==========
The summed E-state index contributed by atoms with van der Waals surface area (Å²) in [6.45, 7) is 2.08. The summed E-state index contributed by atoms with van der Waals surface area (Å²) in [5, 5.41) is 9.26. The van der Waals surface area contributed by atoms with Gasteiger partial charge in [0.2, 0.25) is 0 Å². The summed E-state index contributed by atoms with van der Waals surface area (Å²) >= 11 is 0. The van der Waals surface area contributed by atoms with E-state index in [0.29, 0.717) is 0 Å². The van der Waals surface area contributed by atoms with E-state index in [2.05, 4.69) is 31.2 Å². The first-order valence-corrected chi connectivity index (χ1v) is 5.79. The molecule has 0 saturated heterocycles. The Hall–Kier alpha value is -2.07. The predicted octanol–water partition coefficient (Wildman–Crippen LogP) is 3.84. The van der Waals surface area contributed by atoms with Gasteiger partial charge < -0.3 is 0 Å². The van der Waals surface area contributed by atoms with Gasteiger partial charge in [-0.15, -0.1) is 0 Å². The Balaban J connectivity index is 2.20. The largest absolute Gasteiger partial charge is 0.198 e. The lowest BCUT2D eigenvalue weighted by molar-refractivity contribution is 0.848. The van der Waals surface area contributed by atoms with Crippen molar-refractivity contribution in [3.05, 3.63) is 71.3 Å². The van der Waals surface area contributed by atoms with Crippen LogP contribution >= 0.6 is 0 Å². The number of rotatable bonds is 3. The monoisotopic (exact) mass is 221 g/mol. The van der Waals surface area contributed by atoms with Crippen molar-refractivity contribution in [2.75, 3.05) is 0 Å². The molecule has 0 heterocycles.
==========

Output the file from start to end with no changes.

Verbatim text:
The summed E-state index contributed by atoms with van der Waals surface area (Å²) in [6.45, 7) is 2.08. The summed E-state index contributed by atoms with van der Waals surface area (Å²) in [5, 5.41) is 9.26. The van der Waals surface area contributed by atoms with Gasteiger partial charge in [0.2, 0.25) is 0 Å². The summed E-state index contributed by atoms with van der Waals surface area (Å²) >= 11 is 0. The van der Waals surface area contributed by atoms with E-state index in [0.29, 0.717) is 0 Å². The van der Waals surface area contributed by atoms with E-state index in [2.05, 4.69) is 31.2 Å². The first-order valence-corrected chi connectivity index (χ1v) is 5.79. The molecule has 0 saturated heterocycles. The Hall–Kier alpha value is -2.07. The predicted octanol–water partition coefficient (Wildman–Crippen LogP) is 3.84. The van der Waals surface area contributed by atoms with Gasteiger partial charge < -0.3 is 0 Å². The van der Waals surface area contributed by atoms with Gasteiger partial charge in [-0.15, -0.1) is 0 Å². The Balaban J connectivity index is 2.20. The largest absolute Gasteiger partial charge is 0.198 e. The lowest BCUT2D eigenvalue weighted by molar-refractivity contribution is 0.848. The van der Waals surface area contributed by atoms with Crippen molar-refractivity contribution in [3.05, 3.63) is 71.3 Å². The van der Waals surface area contributed by atoms with Crippen LogP contribution >= 0.6 is 0 Å². The number of rotatable bonds is 3. The monoisotopic (exact) mass is 221 g/mol. The van der Waals surface area contributed by atoms with Crippen molar-refractivity contribution in [2.75, 3.05) is 0 Å². The molecule has 0 heterocycles.